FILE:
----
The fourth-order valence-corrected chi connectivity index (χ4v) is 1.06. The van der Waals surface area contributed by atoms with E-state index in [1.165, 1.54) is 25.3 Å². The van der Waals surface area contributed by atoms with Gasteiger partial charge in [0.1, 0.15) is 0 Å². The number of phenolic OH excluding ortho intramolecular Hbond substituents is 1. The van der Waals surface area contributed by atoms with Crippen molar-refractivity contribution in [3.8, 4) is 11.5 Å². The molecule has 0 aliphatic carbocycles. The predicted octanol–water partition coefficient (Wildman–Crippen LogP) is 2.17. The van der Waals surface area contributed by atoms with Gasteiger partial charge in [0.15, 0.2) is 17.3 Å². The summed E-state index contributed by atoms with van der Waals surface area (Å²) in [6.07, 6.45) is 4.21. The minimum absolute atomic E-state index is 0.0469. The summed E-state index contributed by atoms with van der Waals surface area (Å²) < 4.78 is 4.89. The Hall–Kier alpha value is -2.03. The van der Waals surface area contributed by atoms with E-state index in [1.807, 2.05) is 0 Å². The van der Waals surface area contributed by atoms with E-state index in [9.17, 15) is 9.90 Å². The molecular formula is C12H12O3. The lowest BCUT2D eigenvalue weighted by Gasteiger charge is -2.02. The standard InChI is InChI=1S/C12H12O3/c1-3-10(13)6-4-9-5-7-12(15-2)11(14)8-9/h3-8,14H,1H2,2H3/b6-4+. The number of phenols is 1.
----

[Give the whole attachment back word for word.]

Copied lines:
The fourth-order valence-corrected chi connectivity index (χ4v) is 1.06. The van der Waals surface area contributed by atoms with E-state index in [1.165, 1.54) is 25.3 Å². The van der Waals surface area contributed by atoms with Gasteiger partial charge in [0.1, 0.15) is 0 Å². The number of phenolic OH excluding ortho intramolecular Hbond substituents is 1. The van der Waals surface area contributed by atoms with Crippen molar-refractivity contribution in [3.8, 4) is 11.5 Å². The molecule has 0 aliphatic carbocycles. The predicted octanol–water partition coefficient (Wildman–Crippen LogP) is 2.17. The van der Waals surface area contributed by atoms with Gasteiger partial charge in [0.15, 0.2) is 17.3 Å². The summed E-state index contributed by atoms with van der Waals surface area (Å²) in [6.07, 6.45) is 4.21. The minimum absolute atomic E-state index is 0.0469. The summed E-state index contributed by atoms with van der Waals surface area (Å²) < 4.78 is 4.89. The Hall–Kier alpha value is -2.03. The van der Waals surface area contributed by atoms with E-state index in [1.807, 2.05) is 0 Å². The van der Waals surface area contributed by atoms with E-state index in [9.17, 15) is 9.90 Å². The molecular formula is C12H12O3. The lowest BCUT2D eigenvalue weighted by Gasteiger charge is -2.02. The standard InChI is InChI=1S/C12H12O3/c1-3-10(13)6-4-9-5-7-12(15-2)11(14)8-9/h3-8,14H,1H2,2H3/b6-4+. The number of phenols is 1.